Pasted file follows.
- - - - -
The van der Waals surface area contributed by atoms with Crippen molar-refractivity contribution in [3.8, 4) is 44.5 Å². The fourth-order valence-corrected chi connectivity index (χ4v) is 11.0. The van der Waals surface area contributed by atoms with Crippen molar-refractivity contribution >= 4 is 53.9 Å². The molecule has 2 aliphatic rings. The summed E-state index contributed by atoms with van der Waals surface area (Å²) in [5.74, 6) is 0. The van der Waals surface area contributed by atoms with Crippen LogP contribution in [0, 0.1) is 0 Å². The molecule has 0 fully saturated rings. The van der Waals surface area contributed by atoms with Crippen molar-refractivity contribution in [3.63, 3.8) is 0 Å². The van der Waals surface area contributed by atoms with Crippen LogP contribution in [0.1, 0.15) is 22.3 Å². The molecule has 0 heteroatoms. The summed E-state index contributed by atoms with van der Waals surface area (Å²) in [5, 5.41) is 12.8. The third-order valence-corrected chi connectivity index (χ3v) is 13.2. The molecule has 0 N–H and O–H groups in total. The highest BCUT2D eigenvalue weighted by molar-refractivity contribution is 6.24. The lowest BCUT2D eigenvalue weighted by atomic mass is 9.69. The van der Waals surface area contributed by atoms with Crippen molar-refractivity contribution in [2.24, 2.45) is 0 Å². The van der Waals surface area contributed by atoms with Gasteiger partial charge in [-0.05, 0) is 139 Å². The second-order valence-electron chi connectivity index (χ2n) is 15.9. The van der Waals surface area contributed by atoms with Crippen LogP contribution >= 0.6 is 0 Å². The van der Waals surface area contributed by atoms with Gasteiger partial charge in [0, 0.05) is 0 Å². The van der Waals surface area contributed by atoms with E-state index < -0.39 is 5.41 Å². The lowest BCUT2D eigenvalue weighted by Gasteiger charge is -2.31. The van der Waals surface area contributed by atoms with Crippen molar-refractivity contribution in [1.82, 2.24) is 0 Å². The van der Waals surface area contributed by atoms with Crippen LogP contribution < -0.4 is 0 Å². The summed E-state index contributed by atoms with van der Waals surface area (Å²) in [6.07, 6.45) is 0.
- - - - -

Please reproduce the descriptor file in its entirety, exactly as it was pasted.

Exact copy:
The van der Waals surface area contributed by atoms with Crippen molar-refractivity contribution in [3.8, 4) is 44.5 Å². The fourth-order valence-corrected chi connectivity index (χ4v) is 11.0. The van der Waals surface area contributed by atoms with Crippen molar-refractivity contribution >= 4 is 53.9 Å². The molecule has 2 aliphatic rings. The summed E-state index contributed by atoms with van der Waals surface area (Å²) in [5.74, 6) is 0. The van der Waals surface area contributed by atoms with Crippen LogP contribution in [0, 0.1) is 0 Å². The molecule has 0 fully saturated rings. The van der Waals surface area contributed by atoms with Crippen molar-refractivity contribution in [3.63, 3.8) is 0 Å². The van der Waals surface area contributed by atoms with Crippen LogP contribution in [0.1, 0.15) is 22.3 Å². The molecule has 0 heteroatoms. The summed E-state index contributed by atoms with van der Waals surface area (Å²) in [5, 5.41) is 12.8. The third-order valence-corrected chi connectivity index (χ3v) is 13.2. The molecule has 0 N–H and O–H groups in total. The highest BCUT2D eigenvalue weighted by molar-refractivity contribution is 6.24. The lowest BCUT2D eigenvalue weighted by atomic mass is 9.69. The van der Waals surface area contributed by atoms with Crippen molar-refractivity contribution in [2.24, 2.45) is 0 Å². The van der Waals surface area contributed by atoms with Gasteiger partial charge in [-0.05, 0) is 139 Å². The second-order valence-electron chi connectivity index (χ2n) is 15.9. The van der Waals surface area contributed by atoms with Crippen LogP contribution >= 0.6 is 0 Å². The van der Waals surface area contributed by atoms with Gasteiger partial charge in [0, 0.05) is 0 Å². The van der Waals surface area contributed by atoms with E-state index < -0.39 is 5.41 Å². The lowest BCUT2D eigenvalue weighted by Gasteiger charge is -2.31. The van der Waals surface area contributed by atoms with Crippen molar-refractivity contribution in [1.82, 2.24) is 0 Å². The van der Waals surface area contributed by atoms with Crippen LogP contribution < -0.4 is 0 Å². The summed E-state index contributed by atoms with van der Waals surface area (Å²) in [6.07, 6.45) is 0.